CFPB confusing 'freedom of choice' with 'freedom to be fleeced'

CFPB confusing 'freedom of choice' with 'freedom to be fleeced'
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Thursday, the House Financial Services Committee will convene a hearing to review the Consumer Financial Protection Bureau (CFPB). They have a difficult task in front of them.

Some Americans may doubt Trump-appointee Kathy Kraninger’s qualifications and commitment to consumer protection. After all, the Senate confirmed the new agency director with a 50-49 vote and over the opposition of at least 57 different consumer groups, including the NAACP. 


Sen. Sherrod Brown (D-Ohio), the ranking member of the Senate Banking Committee, even released a 36-page report opposing her nomination.

Sen. Elizabeth WarrenElizabeth Ann WarrenEx-Obama official on Sanders-Warren feud: 'I don't think it played out well for either of them' Former Vermont Governor: Sanders 'will play dirty' Hill.TV's Krystal Ball rips Warren over feud with Sanders MORE (D-Mass.) released her own report, characterizing her as having “no relevant experience in banking, finance, or consumer protection.” Indeed, Kraninger has no background whatsoever in consumer financial services or in consumer protection more broadly. 

So far, Kraninger’s CFPB appears eager to live up to its critics’ worst fears. It’s signature initiative under her tenure has been to eviscerate new rules to protect the public from predatory payday lending.

The regulation, which was initially issued in 2017 under former Director Richard CordrayRichard Adams CordrayHouse chairwoman backs interest rate cap on payday loans Democrats jump into Trump turf war over student loans Supreme Court agrees to hear challenge to consumer agency MORE, would have been the first nation-wide set of rules for small-dollar loans and included a requirement that lenders verify a borrower’s income and debts to assess one’s ability to repay a loan while still meeting basic living expenses. Under Kraninger, the CFPB has decided to scrap this requirement.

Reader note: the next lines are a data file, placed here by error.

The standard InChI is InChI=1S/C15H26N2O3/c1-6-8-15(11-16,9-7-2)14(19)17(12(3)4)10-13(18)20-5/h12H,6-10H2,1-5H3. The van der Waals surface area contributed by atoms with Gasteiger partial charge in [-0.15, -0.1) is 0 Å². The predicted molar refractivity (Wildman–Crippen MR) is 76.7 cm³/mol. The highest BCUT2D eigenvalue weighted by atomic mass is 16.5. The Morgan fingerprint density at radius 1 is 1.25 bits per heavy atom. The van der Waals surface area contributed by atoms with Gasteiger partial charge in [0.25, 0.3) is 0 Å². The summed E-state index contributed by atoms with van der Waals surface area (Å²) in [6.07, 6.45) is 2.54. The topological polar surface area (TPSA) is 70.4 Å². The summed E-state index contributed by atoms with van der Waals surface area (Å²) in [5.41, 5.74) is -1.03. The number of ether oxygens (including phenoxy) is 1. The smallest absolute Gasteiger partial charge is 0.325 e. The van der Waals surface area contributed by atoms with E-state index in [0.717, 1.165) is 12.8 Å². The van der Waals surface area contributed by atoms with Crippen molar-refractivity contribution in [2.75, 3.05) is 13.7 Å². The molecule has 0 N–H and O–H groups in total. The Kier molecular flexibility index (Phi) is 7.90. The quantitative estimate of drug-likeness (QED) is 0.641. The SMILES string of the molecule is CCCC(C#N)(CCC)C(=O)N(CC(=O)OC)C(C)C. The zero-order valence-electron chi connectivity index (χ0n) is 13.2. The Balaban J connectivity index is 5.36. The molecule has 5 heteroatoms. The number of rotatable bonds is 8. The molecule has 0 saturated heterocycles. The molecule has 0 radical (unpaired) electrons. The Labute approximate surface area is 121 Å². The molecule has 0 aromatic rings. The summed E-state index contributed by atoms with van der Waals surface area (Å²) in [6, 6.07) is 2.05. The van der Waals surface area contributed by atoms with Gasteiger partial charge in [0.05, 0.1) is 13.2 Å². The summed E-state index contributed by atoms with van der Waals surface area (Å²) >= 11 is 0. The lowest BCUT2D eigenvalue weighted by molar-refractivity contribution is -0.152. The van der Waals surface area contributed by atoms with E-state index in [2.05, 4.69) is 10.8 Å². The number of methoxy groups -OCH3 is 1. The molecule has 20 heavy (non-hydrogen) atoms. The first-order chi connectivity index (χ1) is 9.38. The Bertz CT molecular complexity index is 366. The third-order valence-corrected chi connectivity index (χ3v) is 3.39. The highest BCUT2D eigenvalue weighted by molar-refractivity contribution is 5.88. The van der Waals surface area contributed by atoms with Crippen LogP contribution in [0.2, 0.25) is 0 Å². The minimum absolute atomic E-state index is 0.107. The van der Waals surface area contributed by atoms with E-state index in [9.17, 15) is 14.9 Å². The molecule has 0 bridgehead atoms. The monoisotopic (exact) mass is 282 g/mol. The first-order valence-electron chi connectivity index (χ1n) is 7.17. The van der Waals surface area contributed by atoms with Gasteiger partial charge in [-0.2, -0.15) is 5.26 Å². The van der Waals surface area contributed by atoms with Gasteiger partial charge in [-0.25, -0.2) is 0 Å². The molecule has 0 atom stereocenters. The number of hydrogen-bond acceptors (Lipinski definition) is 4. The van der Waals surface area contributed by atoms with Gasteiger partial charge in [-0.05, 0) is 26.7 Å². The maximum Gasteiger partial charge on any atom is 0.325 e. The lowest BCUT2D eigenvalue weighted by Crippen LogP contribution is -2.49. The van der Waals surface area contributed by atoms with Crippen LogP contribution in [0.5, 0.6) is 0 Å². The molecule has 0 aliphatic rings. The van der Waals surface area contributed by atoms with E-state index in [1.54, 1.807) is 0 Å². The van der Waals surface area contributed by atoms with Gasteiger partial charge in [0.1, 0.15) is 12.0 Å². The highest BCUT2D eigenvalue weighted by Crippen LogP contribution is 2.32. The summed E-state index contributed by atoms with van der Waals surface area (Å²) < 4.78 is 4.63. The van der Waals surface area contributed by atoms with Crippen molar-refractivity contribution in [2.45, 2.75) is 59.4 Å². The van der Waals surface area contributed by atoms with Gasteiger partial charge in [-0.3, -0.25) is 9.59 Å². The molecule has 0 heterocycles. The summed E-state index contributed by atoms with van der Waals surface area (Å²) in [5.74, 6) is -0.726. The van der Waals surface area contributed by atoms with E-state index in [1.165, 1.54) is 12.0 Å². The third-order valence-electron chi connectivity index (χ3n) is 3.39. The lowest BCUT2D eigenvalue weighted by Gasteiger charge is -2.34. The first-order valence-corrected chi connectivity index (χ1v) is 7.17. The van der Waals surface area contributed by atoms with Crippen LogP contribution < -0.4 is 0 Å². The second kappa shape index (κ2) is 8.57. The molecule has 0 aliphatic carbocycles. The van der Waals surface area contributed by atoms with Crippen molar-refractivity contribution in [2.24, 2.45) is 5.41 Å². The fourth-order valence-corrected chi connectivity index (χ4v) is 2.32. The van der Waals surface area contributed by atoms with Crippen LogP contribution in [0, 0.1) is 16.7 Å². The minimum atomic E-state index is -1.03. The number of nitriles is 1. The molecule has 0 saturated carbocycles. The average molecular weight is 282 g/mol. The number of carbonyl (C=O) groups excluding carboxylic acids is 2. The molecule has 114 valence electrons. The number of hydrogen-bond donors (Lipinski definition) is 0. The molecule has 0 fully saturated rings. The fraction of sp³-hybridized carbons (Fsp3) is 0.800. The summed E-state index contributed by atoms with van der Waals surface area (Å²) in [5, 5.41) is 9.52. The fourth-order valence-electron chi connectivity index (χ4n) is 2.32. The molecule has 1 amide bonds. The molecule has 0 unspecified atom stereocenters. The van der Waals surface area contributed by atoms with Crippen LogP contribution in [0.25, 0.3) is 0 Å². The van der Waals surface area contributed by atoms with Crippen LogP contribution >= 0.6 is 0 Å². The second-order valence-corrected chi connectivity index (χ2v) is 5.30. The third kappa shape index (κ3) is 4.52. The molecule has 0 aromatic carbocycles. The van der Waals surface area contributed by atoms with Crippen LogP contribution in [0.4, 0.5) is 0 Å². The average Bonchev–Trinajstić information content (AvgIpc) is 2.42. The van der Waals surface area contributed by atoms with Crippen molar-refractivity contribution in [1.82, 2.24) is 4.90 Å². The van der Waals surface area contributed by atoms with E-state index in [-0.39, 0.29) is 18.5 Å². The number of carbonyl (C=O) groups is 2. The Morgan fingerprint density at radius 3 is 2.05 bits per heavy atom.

Despite these events, Kraninger has doggedly proclaimed her independence from her former boss, Mick MulvaneyJohn (Mick) Michael MulvaneyCollins says she's 'likely' to support calling witnesses for impeachment trial Schumer doesn't rule out calling Parnas to testify in impeachment trial Paul predicts no Republicans will vote to convict Trump MORE. So far, however, the largest difference between Mulvaney and Kraninger seems to involve the appropriate logos for the CFPB’s mugs.

When Mulvaney took over, he proclaimed that the agency would be known as the “Bureau of Consumer Financial Protection” rather than the “Consumer Financial Protection Bureau” — seemingly aimed at breaking with the past administration.

Since taking the helm, Kraninger has decided to keep the old name (perhaps largely driven by the tremendous cost of changing it). Beyond this logo-deep difference, observers struggle to see any daylight between Kraninger and Mulvaney.

If only there were a statutory requirement for the CFPB to lay out its true strategic objectives. As it turns out there is such a law — one that requires executive branch agencies to set their goals, analyze their performance management and measure their results.